Previews: Cruisin' USA, from legendary game design guru Eugene Jarvis (Defender, Robotron 2084), gets a nice colorful preview. It was a fun arcade racer that went up against the likes of Ridge Racer and Daytona USA. While not nearly as technically impressive, it combined 3D graphics with the fast and fun action of older sprite scaling games like Outrun to deliver solid fun in small doses.
Personally I always chose Cruisin' games over Daytona in the arcades because I could drive a big yellow school bus!
The fact that it was the first arcade game supposedly running on the Ultra 64 hardware from Nintendo, was just icing on the cake. Of course the final home hardware wouldn't be nearly as powerful as this, and the cartridge based medium would force many of the textures to be scaled down dramatically, leaving us with a halfhearted port of a great arcade racer.
PSX gets a fat spread dedicated to its processing power. Tech demos showing off the number of objects it can simultaneously render, including the famous T.Rex demo (yeah... Jurassic Park was still in the air) are shown as well as it's video playback capabilities. No sign of actual games yet, but if you were a consumer you had to be wondering what was coming.
In the arcades, Darkstalkers launches another popular Capcom fighting franchise taking advantage of the new CPS3 board already in use with SSF2Turbo and introducing the now iconic out-lined anime art style that would be the hallmark of most CPS3 games, such as Street Fighter Alpha.
The often overlooked T-Mek gets a rave review. While it is little more than an update of Battlezone, it still plays well with immersive surround sound in the cabinet and seat based rumble effects.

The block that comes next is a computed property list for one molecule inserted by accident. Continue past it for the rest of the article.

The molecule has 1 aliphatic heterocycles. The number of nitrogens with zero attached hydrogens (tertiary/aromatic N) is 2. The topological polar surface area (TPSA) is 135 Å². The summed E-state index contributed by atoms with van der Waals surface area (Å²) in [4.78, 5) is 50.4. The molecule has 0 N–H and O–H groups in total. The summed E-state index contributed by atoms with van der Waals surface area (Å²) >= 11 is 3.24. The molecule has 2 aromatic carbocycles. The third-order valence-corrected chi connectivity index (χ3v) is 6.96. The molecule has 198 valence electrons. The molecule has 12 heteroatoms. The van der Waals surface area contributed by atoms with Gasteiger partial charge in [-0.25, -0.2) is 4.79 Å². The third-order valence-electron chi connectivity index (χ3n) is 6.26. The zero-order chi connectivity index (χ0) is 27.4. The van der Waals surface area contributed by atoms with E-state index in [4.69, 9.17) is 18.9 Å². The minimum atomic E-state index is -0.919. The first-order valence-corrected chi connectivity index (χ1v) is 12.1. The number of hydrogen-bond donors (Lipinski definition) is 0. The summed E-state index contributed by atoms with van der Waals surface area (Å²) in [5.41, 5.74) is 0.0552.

I remember seeing this machine around 1996 and it didn't impress me much. Then again I had my full long ago of Stellar 7. :)
On the console front, Beavis and Butt-Head come home with three games, each with a somewhat shared story (they want to get to the GWAR concert and can't afford it).
The SNES and GameGear variants are jump and run action games, while the Genesis gets a mix of object hunt and action gameplay that doesn't satisfy.
Sadly, like the show, it has a hard time maintaining a person's interest for long. Do yourselves a favor and pick up Virtual Stupidity for the PC instead.
Earthworm Jim for the Genesis wows the reviewers. The brilliant animation, insane enemies and scenarios, multiple pathways through a level and very high difficulty rating, make the game both a must have and value for money. A classic that would sadly not spawn the massive franchise it deserved to birth.
The SNES port is lauded for much more colorful graphics but super sensitive controls make some levels more difficult than they have to be.
Genesis is definitely the way to go here.
Sonic and Knuckles is the fourth game in the series, adding another playable character, but also, due to a cartridge slot built into the cart, it allows for extra features to be unlocked in Sonic 2 and 3! New levels and areas are now playable with the Knuckles character.
Sega had a knack for innovative game ideas and this was a great brainstorm that showed their dedication to their 16 bit system, even though the Saturn was right around the corner.